The Mercedes-Benz S-class introduced for 2014 is due for a mid-term facelift next spring, and the most interesting changes are happening under the hood. Benz’s plutocrat barge will be the first model to house some of the company’s new generation of inline six-cylinder engines, although those won’t be coming to the U.S. until later.
We will be getting a new entry-level S-class, to be called S450, that will employ the M276 twin-turbocharged V-6 as found in today’s GLS450 and the SL450, where it’s rated at a generous 362 horsepower. To put it into perspective, that’s just 27 horsepower short of the iconic 6.0-liter V-12 launched in the W140 S-Class.
Europe, by contrast, will see the new and tech-laden M256 3.0-liter straight-six, rated at “over 402 horsepower” and employing an electric turbocharger, a large exhaust turbocharger and an integrated starter-generator. While it won’t be offered in the U.S. initially, we expect to see it migrate to our market over the next few years.
Those who think that the prestige of an S-class demands the extra power and cylinder count of a V-8, the smallest engine available today, should watch for a variation of the M176 4.0-liter V-8 (photo above), which was developed by AMG but is slated to replace the current S550’s 449-horsepower, 4.7-liter eight-cylinder in Benz-badged models, too. It will employ a cylinder-deactivation system to operate as a V-4 under low- and medium-load conditions, and it will be far more fuel-efficient than the outgoing engine. Moreover, we hear it will wear a nameplate that should please the traditionalists among Mercedes-Benz owners.
Both the six- and eight-cylinder engines will be mated to Benz’s own nine-speed automatic transmission. Beyond those innovative powertrains, we expect the S600 to continue with its awesome 523-horsepower 6.0-liter V-12. The S550e (photo below) will likely remain unchanged for a while mechanically, but should share in the exterior and interior updates coming for the 2018 model year.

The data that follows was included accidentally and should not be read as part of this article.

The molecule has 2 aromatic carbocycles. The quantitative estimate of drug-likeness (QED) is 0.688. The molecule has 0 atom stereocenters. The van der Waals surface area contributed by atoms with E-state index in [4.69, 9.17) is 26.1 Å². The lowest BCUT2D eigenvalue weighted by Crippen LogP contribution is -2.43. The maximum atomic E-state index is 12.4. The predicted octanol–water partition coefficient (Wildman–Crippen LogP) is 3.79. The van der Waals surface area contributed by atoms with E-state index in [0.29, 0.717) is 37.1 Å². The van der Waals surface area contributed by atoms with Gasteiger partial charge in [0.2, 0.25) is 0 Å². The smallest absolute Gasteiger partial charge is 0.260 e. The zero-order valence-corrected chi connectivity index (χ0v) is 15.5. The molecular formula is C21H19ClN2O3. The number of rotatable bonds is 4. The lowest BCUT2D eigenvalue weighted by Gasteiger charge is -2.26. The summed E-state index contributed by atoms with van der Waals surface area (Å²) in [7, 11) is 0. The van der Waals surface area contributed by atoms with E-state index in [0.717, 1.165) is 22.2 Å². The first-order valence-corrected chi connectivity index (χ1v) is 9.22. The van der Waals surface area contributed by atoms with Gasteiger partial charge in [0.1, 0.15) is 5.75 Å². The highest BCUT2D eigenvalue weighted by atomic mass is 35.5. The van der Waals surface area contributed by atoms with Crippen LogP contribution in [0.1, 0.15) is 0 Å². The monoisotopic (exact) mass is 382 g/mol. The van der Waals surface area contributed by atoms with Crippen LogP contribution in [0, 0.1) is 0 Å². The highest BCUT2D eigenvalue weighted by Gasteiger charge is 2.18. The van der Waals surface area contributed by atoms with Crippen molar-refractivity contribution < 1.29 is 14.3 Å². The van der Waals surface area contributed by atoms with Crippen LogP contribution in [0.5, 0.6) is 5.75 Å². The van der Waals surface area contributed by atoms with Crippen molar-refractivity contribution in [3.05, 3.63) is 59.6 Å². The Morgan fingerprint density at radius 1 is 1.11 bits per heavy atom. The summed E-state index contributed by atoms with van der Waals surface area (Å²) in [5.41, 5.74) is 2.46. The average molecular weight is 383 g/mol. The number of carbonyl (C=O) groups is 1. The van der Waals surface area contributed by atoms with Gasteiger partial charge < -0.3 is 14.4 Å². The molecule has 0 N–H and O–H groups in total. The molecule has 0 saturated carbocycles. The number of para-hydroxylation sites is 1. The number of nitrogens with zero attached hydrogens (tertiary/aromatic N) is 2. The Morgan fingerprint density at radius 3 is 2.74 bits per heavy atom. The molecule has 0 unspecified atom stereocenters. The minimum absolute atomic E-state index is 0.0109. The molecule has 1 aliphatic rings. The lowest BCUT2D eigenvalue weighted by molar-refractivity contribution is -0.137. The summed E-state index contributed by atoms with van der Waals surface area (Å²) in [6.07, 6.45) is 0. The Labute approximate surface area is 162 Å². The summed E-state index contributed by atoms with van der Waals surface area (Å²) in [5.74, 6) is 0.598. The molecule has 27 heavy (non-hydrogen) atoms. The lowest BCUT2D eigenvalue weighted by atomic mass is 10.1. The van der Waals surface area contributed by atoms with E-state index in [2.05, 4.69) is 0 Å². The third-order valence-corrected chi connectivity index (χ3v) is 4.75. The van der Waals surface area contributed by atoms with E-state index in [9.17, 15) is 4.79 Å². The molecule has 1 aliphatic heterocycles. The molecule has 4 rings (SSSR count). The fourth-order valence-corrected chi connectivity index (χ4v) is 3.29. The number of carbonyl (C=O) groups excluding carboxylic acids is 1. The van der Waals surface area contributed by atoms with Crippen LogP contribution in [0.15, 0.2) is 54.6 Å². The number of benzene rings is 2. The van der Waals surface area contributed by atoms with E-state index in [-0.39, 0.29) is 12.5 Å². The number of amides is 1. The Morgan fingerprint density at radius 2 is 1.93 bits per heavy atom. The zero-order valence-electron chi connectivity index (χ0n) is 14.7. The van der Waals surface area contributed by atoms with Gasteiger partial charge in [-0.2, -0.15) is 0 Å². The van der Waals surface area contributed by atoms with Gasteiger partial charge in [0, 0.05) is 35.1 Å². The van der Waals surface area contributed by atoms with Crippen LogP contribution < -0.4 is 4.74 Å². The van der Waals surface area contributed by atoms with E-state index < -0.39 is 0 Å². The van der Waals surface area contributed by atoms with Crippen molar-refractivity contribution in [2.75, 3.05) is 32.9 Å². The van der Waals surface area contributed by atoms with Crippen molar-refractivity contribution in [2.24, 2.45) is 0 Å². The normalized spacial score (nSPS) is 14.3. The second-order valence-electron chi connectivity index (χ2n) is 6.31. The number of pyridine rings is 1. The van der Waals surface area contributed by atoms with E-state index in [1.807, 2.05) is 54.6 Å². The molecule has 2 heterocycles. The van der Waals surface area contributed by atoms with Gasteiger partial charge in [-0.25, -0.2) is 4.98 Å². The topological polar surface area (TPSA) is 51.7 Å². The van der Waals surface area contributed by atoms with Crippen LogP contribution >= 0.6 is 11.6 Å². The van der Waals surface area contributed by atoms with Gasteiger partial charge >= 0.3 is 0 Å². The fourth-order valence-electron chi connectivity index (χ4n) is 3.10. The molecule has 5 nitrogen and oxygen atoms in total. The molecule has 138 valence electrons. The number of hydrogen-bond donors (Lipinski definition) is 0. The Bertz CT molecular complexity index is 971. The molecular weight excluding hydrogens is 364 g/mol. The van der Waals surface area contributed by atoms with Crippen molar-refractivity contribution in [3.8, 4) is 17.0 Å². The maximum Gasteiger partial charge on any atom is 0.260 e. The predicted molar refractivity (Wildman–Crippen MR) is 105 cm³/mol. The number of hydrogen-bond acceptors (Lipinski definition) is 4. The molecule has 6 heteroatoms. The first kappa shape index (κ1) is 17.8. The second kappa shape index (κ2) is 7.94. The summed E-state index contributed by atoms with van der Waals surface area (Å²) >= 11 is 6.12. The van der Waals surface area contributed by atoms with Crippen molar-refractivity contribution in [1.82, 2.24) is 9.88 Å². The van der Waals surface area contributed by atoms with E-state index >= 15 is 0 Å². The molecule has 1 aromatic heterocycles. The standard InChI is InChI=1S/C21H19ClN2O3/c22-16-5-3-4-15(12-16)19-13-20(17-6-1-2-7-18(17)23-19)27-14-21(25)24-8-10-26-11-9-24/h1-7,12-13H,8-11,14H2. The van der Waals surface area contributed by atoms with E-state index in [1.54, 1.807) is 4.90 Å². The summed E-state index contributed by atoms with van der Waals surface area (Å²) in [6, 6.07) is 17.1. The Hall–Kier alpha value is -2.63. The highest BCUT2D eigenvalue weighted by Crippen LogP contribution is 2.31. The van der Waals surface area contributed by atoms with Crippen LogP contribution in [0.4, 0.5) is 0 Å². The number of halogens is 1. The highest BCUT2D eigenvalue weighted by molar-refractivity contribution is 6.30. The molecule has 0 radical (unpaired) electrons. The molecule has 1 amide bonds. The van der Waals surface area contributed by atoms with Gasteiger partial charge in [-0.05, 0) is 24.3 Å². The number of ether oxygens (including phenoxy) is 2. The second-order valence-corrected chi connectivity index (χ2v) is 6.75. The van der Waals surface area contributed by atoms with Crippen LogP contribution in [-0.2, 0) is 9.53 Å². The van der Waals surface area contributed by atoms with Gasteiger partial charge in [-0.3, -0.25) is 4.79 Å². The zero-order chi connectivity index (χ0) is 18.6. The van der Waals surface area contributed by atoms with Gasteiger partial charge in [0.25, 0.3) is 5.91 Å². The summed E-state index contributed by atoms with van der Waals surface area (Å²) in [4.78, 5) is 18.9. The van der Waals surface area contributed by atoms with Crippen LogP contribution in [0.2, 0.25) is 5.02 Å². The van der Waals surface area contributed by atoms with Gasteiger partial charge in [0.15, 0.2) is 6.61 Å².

As to the high-powered AMG versions, the AMG S63 will move to a version of AMG’s own M176 4.0-liter V-8 in place of its current 5.5-liter V-8. And the AMG S65 keeps its brutal 6.0-liter V-12, rated at 621 horsepower.
Beyond the new powertrains—don’t expect any of Europe’s awesome diesels for the U.S. market—changes are relatively marginal. There will be new head- and taillights, new front and rear fascias, and some new wheel designs. Inside, the S-class will use larger TFT screens in front of the driver and they will now be visually connected under a common piece of glass. Today’s unusual two-spoke steering wheel will go away in favor of a more conventional design featuring—you guessed it—three spokes. And, as we’ve reported before, the S-class will be playing catch-up with the mid-size E-class in terms of advanced safety and semi-autonomous driving technologies.
Watch for the new models to appear at dealers in the summer for the 2018 model year. The changes will be mirrored in the V-8– and V-12–powered Maybach derivatives of the S-class. We expect prices will remain close to those on the current S-class, which range from $97,525 to $173,375 in the Mercedes-Benz lineup, with the exception of the new S450 base model, which should be priced competitively against the six-cylinder BMW 7-series in the low $80K arena. The performance-oriented Mercedes-AMG models can be appreciably more expensive.